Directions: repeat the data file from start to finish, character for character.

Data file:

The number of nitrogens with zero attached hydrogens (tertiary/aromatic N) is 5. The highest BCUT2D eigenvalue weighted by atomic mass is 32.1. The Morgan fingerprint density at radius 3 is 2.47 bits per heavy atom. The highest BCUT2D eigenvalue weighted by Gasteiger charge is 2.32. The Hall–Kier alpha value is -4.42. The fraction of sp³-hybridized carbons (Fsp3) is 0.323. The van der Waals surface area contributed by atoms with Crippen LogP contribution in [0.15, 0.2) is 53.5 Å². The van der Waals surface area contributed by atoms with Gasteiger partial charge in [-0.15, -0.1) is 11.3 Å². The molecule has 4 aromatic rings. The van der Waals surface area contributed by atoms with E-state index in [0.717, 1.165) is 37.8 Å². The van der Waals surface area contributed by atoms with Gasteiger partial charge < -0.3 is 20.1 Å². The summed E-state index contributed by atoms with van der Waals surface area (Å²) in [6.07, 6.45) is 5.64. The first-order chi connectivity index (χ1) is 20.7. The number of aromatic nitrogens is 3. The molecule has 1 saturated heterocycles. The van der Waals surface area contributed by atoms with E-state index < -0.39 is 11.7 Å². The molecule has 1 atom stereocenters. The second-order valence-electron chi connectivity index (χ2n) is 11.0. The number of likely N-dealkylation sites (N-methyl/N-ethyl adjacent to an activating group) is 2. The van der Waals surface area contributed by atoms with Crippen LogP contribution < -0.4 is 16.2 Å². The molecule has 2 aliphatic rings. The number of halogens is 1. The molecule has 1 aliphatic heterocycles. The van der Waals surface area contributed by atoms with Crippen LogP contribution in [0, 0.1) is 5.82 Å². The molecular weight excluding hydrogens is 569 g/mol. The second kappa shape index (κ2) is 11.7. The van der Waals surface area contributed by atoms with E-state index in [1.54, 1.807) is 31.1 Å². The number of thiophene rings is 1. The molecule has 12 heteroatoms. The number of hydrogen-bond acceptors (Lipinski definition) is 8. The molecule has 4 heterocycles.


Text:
The number of nitrogens with zero attached hydrogens (tertiary/aromatic N) is 5. The highest BCUT2D eigenvalue weighted by atomic mass is 32.1. The Morgan fingerprint density at radius 3 is 2.47 bits per heavy atom. The highest BCUT2D eigenvalue weighted by Gasteiger charge is 2.32. The Hall–Kier alpha value is -4.42. The fraction of sp³-hybridized carbons (Fsp3) is 0.323. The van der Waals surface area contributed by atoms with Crippen LogP contribution in [0.15, 0.2) is 53.5 Å². The van der Waals surface area contributed by atoms with Gasteiger partial charge in [-0.15, -0.1) is 11.3 Å². The molecule has 4 aromatic rings. The van der Waals surface area contributed by atoms with E-state index in [0.717, 1.165) is 37.8 Å². The van der Waals surface area contributed by atoms with Gasteiger partial charge < -0.3 is 20.1 Å². The summed E-state index contributed by atoms with van der Waals surface area (Å²) in [6.07, 6.45) is 5.64. The first-order chi connectivity index (χ1) is 20.7. The number of aromatic nitrogens is 3. The molecule has 1 saturated heterocycles. The van der Waals surface area contributed by atoms with E-state index < -0.39 is 11.7 Å². The molecule has 1 atom stereocenters. The second-order valence-electron chi connectivity index (χ2n) is 11.0. The number of likely N-dealkylation sites (N-methyl/N-ethyl adjacent to an activating group) is 2. The van der Waals surface area contributed by atoms with Crippen LogP contribution < -0.4 is 16.2 Å². The molecule has 2 aliphatic rings. The number of halogens is 1. The molecule has 1 aliphatic heterocycles. The van der Waals surface area contributed by atoms with Crippen LogP contribution in [0, 0.1) is 5.82 Å². The molecular weight excluding hydrogens is 569 g/mol. The second kappa shape index (κ2) is 11.7. The van der Waals surface area contributed by atoms with E-state index in [1.54, 1.807) is 31.1 Å². The number of thiophene rings is 1. The molecule has 12 heteroatoms. The number of hydrogen-bond acceptors (Lipinski definition) is 8. The molecule has 4 heterocycles.